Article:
Acoustic waves in isothermal winds in the vicinity of the sonic point
Received 10 May 1996 / Accepted 9 August 1996
We study the propagation of acoustic waves incident on the base of a stellar wind and the back-reaction on the mean flow, in the spherically symmetric, isothermal case, both analytically and via direct simulations of the Navier-Stokes equations. We consider successively the quasi-linear inviscid case and the nonlinear dissipative case (shocks). We show that wave reflection is small everywhere even when the WKB approximation breaks down, and conjecture that the same result could hold for radial Alfvén waves in a spherically symmetric wind. We show that, after a transient acceleration, outward propagating waves lead to a lower mean wind velocity than in the unperturbed wind, so that the average velocity may become negative below the sonic point, the difference with the standard result that Lagrangian-mean velocities are higher in presence of waves being explained by the drift between reference frames. We propose that negative average velocities might provide a test for the presence of compressive waves close to the sun. We conjecture that, for MHD fluctuations, the net effect of the wave pressure on the wind velocity depends on the importance of compressive components, and that this might play a role in the observed correlation between the mean solar wind velocity and the level of the compressive component in the wave spectrum.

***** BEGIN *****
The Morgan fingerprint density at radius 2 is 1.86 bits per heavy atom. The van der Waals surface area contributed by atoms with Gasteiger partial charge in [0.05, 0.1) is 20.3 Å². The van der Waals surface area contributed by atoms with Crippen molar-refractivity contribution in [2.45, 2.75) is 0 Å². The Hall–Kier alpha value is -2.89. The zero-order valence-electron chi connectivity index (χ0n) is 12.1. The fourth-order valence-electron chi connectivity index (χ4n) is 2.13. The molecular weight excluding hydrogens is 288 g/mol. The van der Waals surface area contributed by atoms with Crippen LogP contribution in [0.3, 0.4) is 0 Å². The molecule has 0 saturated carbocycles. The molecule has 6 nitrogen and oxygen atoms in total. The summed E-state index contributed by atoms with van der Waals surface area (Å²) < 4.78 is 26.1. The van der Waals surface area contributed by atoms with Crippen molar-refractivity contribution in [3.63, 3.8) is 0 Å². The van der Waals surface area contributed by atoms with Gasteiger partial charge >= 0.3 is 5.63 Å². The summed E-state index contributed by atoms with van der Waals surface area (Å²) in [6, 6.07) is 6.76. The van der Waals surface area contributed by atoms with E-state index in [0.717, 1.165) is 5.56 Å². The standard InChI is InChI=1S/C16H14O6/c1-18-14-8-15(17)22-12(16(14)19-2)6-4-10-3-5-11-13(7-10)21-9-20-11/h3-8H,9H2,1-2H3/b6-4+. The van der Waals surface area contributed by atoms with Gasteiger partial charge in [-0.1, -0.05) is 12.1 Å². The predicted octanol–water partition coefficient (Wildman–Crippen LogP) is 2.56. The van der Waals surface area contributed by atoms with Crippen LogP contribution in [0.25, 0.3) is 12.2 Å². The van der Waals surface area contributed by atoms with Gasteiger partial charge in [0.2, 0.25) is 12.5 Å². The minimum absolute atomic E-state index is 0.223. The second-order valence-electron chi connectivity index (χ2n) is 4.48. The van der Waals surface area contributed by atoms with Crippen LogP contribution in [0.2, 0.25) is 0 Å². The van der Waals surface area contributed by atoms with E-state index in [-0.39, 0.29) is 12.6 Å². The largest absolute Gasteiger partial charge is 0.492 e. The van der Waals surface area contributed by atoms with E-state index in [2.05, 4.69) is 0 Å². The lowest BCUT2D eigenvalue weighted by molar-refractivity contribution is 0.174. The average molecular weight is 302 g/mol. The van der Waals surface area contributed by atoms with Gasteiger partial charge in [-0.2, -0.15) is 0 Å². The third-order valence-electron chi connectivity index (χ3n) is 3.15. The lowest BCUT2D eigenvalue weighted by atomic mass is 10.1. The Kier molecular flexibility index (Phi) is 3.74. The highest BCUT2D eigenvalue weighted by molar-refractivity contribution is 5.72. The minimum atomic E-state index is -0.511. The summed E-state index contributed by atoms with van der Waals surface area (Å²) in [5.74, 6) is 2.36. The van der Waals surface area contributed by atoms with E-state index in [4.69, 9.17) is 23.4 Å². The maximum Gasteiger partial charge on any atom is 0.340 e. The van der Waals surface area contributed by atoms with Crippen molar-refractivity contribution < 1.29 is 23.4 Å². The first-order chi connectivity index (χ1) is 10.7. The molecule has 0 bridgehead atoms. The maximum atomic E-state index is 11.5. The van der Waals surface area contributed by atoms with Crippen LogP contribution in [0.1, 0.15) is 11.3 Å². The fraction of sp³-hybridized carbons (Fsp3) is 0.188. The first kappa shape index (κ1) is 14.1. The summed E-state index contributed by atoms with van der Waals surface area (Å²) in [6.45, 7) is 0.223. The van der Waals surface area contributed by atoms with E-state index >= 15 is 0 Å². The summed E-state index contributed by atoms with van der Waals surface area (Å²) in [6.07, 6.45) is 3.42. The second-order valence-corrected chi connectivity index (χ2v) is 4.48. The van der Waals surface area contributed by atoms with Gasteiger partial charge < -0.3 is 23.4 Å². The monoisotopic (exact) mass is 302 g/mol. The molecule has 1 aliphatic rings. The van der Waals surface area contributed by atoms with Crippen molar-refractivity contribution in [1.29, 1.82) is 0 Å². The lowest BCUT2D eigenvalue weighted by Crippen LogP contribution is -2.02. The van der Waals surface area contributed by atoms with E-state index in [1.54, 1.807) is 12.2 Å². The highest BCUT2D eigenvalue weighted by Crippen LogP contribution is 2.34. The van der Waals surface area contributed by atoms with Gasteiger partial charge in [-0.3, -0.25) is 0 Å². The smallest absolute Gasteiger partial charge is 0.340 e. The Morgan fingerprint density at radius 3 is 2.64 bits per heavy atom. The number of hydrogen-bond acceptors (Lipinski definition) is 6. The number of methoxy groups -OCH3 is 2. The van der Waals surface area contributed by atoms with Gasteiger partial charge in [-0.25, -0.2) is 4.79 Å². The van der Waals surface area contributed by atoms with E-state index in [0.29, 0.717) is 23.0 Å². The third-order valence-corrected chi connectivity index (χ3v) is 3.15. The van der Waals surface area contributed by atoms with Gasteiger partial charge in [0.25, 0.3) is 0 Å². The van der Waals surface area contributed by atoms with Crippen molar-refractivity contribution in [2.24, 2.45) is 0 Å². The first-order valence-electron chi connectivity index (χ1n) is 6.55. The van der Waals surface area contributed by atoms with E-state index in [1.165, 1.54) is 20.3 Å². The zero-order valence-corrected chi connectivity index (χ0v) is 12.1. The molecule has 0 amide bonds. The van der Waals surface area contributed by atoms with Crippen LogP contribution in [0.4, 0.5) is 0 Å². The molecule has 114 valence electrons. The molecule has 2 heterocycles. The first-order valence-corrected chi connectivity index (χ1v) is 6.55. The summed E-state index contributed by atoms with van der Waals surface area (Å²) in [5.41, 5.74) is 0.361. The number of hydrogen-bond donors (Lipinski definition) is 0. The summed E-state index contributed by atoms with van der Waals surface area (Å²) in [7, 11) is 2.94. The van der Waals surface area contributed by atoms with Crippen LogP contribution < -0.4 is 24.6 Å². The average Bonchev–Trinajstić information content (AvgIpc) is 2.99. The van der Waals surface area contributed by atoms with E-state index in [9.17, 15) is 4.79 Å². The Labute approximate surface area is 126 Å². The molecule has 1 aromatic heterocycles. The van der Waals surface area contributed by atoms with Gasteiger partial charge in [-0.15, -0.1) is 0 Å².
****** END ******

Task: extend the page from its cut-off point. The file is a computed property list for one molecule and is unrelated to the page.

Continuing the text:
Key words: hydrodynamics Sun: solar wind MHD waves
© European Southern Observatory (ESO) 1997
Online publication: June 5, 1998